Vicente was out of breath. The heat was exhausting and oppressive. It was as if he was being smothered under thick wool blankets. He leaned against a park bench, gasping and his mouth gaped open and closed like a pet gold fish.
My lungs feel like they are filled with embers, he agonized.
The sun sunk below shapes of Camelback Mountain and disappeared from view, but Phoenix still baked alive in the twilight.
Shadows popped up everywhere and lengthened into jagged, rotted teeth.
There was no one in the park. He looked about him, paranoid and anxious. Encanto Park was never this empty. Even in the early AM hours, bums and addicts roamed around the grounds begging for handouts or cigarettes.
Four, parked cars sat abandoned in the parking lot. The car owners were also nowhere in sight.
Ahead was an unlit, brick structure which served concessions and towels during the day to the squealing-with-delight kids that were lined up for the community pool. The ebony glass front reflected back at him, the interior empty and soulless.
He stood up and walked away from the bench. Pulling up his hoodie, he swiveled around and glanced again at the surrounding area as he crossed the lot.
This isn’t right, his instinct whispered inside.
His eyes couldn’t find anything wrong except something about the street lights that bordered the park. They were powering on, but only emitted tiny cones of light. At this hour, Vic was sure the park’s own tower lights should have been on. Patches of pitch black swallowed entire sections of the park.
An iron fence surrounded its interior. There were eight basketball courts, the hoops were silhouettes in the sky like forgotten soldiers in formation in front of the racquetball center. Behind the center, white lines which marked the tennis courts were barely visible.
No traffic came down 15th Avenue on the west side of the park grounds. In fact, Vic could not hear a single noise — car, person or otherwise. It was as if the city as one held its breath.
Night compressed upon him. Air thickened, wrapped its arms around him and the only noise he heard was his own heartbeat. More of the buildings in the distance were swallowed in pitch black. A charcoal wave washed along the western horizon, dots of light snuffed out one by one. They popped and twinkled away like shooting stars.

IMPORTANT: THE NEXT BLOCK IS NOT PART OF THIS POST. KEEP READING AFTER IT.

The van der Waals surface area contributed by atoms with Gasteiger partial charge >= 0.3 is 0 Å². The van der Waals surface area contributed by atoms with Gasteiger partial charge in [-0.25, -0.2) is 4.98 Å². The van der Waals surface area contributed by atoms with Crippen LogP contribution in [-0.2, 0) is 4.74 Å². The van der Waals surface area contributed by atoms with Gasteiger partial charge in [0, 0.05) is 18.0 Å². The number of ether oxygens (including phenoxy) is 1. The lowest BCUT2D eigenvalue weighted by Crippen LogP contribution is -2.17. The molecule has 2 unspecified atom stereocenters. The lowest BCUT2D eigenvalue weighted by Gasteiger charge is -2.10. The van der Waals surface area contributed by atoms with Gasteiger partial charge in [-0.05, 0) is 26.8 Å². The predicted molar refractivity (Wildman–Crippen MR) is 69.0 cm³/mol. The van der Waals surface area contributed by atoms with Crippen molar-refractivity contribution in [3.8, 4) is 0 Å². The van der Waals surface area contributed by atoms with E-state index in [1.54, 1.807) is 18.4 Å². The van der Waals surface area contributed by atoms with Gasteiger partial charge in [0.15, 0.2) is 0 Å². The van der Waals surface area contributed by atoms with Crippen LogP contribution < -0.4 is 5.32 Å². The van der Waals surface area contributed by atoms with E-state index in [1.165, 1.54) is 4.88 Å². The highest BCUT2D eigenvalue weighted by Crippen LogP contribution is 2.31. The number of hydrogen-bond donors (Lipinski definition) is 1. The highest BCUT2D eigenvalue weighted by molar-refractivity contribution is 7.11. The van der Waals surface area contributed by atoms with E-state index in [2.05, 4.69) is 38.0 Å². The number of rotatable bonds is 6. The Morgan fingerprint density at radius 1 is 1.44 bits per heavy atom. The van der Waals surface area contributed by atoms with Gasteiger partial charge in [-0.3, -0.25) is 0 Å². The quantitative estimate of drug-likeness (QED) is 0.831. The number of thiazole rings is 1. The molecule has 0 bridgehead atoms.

His skin prickled and an energy radiated through him. Fear lifted the hair on the back of his head. Involuntarily, he walked backward, away from the sight. After hours the gates were closed and the fences padlocked. This didn’t deter him. He heaved up and thrust his body up and over the top of the gate with a practiced precision.
He could see a set of cement dugouts above the dips of a skate park ahead. It wouldn’t be comfortable, but they would provide a little shelter and a place to sleep tonight. He tried to pretend all was safe and right.
“Park is closed.” A husky voice came out of nowhere behind him.
Vic spun on his heels to face it.
No one was there. His eyes strained to peer into the gloom.
He blinked. He blinked again.
The high rises of the eastern horizon were darkening. Their lights were not turning off but were diminishing. Fading as if their energy sources were drained to nothing.
All around the park, the city shut its bright eyes and slept inside the ebony blanket he saw earlier.
“Park is closed.” This time louder, the voice rasped over his right shoulder.
Vic spotted a lanky figure that hovered in the murky shadows of the racquetball center. The stranger surrounded in inky mists hadn’t been there moments before.
He couldn’t make out any features but he guessed by their stature that it was a man with a thick curly beard. Yet, he didn’t make any movement or sound.
“Hello?” Vic called out. In spite of being on the run and shouldn’t be attracting any attention, he felt compelled to react.
“I see you!” He shouted.
The Beard started forward, his feet making no sound as they skimmed over the concrete. “I see you too.”
Enough of this!
He charged to the left, sprinting through the sands of the volleyball courts.